The day before, April 4, 1917, the U.S. Senate ended twelve hours of debate to adopt a resolution that a state of war exists between the U.S. and Germany. The final vote was 82 to 6, with 3 Republicans and 3 Democrats opposing the measure. Crowds crammed into the Senate galleries, and US House members stood in the rear of the room witnessing the event. After the decision was announced, senators and spectators emptied the chambers in a somber silence.
On April 5, 1917 the U.S. House of Representatives voted 373 to 50 in favor of the war resolution. Their debate continued for 17 hours, with a decision coming shortly after 3 am in the morning. The only woman serving in the U.S. Congress, Jeannette Rankin of Montana, reluctantly voiced her opposition. She was quoted saying,” I want to stand by my country but I cannot vote for war.”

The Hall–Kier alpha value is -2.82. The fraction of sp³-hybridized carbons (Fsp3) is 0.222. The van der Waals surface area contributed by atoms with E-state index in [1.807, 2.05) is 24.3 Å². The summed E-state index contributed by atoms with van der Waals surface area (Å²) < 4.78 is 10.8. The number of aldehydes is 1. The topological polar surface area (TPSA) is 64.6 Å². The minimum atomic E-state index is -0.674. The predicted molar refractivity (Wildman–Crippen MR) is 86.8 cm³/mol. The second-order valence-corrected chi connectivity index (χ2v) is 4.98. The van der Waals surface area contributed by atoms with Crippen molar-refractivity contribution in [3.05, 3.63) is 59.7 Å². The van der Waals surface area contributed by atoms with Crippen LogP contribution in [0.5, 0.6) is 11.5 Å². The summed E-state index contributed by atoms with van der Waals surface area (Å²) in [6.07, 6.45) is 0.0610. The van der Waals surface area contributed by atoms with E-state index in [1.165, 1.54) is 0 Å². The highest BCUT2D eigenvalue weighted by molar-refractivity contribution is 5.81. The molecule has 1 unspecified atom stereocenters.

After the congressional votes, the legislators faced the request to immediately provide more than $3.5 million for the first year of America’s participation.
President Woodrow Wilson declared that he would sign the resolution the next day, April 6.
At the Vatican, Pope Benedict XV castigated President Wilson’s embrace of the war: “The man who las December championed peace today champions a vaster war and is leading the new world participation in the horrors of the greatest human butchery ever witnessed by the old world.”
PUBLIC EVENT - APRIL 19
World War I Centennial Series
Oregon Historical Society, 1200 SW Park Av, Portland, OR
Dissent and World War I in the U.S. and Oregon
Wednesday, April 19, 2017, 7pm-8:30pm, free, open to public
Mr. Michael Helquist and Dr. Michael Kazin
Marie Equi: Radical Politics and Outlaw Passions
Oregon State University Press, 2015